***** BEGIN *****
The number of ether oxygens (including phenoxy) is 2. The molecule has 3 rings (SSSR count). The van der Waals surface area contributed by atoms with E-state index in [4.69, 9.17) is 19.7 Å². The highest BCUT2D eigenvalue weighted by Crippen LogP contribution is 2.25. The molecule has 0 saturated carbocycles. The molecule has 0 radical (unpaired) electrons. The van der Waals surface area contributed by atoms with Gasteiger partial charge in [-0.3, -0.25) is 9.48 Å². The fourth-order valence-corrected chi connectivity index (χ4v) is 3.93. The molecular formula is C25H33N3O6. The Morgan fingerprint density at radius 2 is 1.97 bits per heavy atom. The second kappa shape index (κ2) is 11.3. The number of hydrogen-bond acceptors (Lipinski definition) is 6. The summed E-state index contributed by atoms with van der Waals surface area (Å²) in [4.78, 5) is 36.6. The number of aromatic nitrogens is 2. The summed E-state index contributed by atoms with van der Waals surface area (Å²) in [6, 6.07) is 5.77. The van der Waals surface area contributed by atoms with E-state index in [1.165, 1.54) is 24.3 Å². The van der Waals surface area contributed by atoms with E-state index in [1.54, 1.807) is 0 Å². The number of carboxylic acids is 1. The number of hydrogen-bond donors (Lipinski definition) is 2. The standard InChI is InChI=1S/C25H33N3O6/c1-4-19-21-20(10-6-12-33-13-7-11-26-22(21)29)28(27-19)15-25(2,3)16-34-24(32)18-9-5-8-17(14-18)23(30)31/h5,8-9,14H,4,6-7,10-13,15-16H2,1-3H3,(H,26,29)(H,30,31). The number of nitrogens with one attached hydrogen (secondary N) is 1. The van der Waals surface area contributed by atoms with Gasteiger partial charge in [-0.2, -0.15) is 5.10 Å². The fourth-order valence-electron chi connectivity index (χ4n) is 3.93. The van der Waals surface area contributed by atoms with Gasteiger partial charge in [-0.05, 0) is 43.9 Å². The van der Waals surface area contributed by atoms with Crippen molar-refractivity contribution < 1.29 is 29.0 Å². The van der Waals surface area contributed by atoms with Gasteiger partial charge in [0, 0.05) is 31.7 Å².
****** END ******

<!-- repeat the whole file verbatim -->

The number of ether oxygens (including phenoxy) is 2. The molecule has 3 rings (SSSR count). The van der Waals surface area contributed by atoms with E-state index in [4.69, 9.17) is 19.7 Å². The highest BCUT2D eigenvalue weighted by Crippen LogP contribution is 2.25. The molecule has 0 saturated carbocycles. The molecule has 0 radical (unpaired) electrons. The van der Waals surface area contributed by atoms with Gasteiger partial charge in [-0.3, -0.25) is 9.48 Å². The fourth-order valence-corrected chi connectivity index (χ4v) is 3.93. The molecular formula is C25H33N3O6. The Morgan fingerprint density at radius 2 is 1.97 bits per heavy atom. The second kappa shape index (κ2) is 11.3. The number of hydrogen-bond acceptors (Lipinski definition) is 6. The summed E-state index contributed by atoms with van der Waals surface area (Å²) in [4.78, 5) is 36.6. The number of aromatic nitrogens is 2. The summed E-state index contributed by atoms with van der Waals surface area (Å²) in [6, 6.07) is 5.77. The van der Waals surface area contributed by atoms with E-state index in [1.165, 1.54) is 24.3 Å². The van der Waals surface area contributed by atoms with E-state index in [1.54, 1.807) is 0 Å². The number of carboxylic acids is 1. The number of hydrogen-bond donors (Lipinski definition) is 2. The standard InChI is InChI=1S/C25H33N3O6/c1-4-19-21-20(10-6-12-33-13-7-11-26-22(21)29)28(27-19)15-25(2,3)16-34-24(32)18-9-5-8-17(14-18)23(30)31/h5,8-9,14H,4,6-7,10-13,15-16H2,1-3H3,(H,26,29)(H,30,31). The number of nitrogens with one attached hydrogen (secondary N) is 1. The van der Waals surface area contributed by atoms with Gasteiger partial charge in [-0.2, -0.15) is 5.10 Å². The fourth-order valence-electron chi connectivity index (χ4n) is 3.93. The van der Waals surface area contributed by atoms with Gasteiger partial charge in [-0.05, 0) is 43.9 Å². The van der Waals surface area contributed by atoms with Crippen molar-refractivity contribution < 1.29 is 29.0 Å². The van der Waals surface area contributed by atoms with Gasteiger partial charge in [0, 0.05) is 31.7 Å².